Tuesday, September 03, 2013
He was a talkative man, though the inflections of his English weren't always easy to understand, even for me. But we soon learned that as a very young man he had been captured by the Nazis and held in a prisoner of war camp. Towards the end of the war he and some other inmates escaped, and he soon came to the U.S. Eventually he discovered that (for some reason I can't recall or never understood having to do with his parents) he was already a U.S. citizen.
Toby was the definition of house proud. His house was (and so far still is) white with turquoise trim around windows and doors. I coveted that color. He burned wood for heat, as was and to some extent still is common here, and the smell of wood smoke was part of our winter days. I would see him in the early mornings, his thin figure headed for his garage to chop and gather logs. He grew flowers, his backyard has several always- populated bird houses, and back there he grew pear trees, though they decreased in number over the years.
After a brief illness, Toby died last winter. His house has been vacant since, though members of his family are going to move in. But something of Toby unexpectedly bloomed this spring and summer. According to what he told Margaret, he'd seen these yellow flowers in a field across Sunset Avenue, and dug one plant up, replanted and then spread the seeds. This year many of them bloomed, not only in the flower bed in front but also in the back along the border with our yard, in profusion.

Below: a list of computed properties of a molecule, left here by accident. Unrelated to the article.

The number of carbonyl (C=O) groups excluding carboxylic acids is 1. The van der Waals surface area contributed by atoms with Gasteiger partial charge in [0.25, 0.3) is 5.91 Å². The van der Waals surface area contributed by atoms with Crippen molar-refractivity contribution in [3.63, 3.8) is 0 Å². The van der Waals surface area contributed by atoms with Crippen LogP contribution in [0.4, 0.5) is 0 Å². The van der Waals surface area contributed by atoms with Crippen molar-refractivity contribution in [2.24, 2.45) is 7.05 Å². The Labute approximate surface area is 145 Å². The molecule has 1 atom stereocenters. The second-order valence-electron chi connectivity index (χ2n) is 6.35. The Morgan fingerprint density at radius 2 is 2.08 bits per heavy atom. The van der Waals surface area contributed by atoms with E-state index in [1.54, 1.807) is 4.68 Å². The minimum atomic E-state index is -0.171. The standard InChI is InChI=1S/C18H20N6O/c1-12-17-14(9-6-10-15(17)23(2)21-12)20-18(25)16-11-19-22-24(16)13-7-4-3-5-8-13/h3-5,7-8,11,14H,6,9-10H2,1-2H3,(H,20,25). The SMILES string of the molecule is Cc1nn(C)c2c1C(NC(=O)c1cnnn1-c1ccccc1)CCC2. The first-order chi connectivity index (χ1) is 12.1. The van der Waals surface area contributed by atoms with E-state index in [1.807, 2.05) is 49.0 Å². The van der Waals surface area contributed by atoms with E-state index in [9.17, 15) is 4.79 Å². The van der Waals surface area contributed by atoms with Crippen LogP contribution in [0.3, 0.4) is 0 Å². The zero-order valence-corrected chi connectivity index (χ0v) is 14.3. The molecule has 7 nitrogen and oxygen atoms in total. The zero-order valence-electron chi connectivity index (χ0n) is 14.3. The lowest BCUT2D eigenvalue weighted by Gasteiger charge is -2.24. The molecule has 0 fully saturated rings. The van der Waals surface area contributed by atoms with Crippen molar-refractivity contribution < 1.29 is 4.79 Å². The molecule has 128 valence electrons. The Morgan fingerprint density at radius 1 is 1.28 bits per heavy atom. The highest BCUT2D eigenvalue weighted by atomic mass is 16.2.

I managed to snap a few photos of these yellow flowers before someone from his family got rid of most of them. (Unfortunately, the best photo was through the fence that he erected to keep out a persistent neighborhood cat--in vain.) We also salvaged some seeds so we hope to have similar blooms. I don't know what they're called, but to me they will always be Toby's flowers.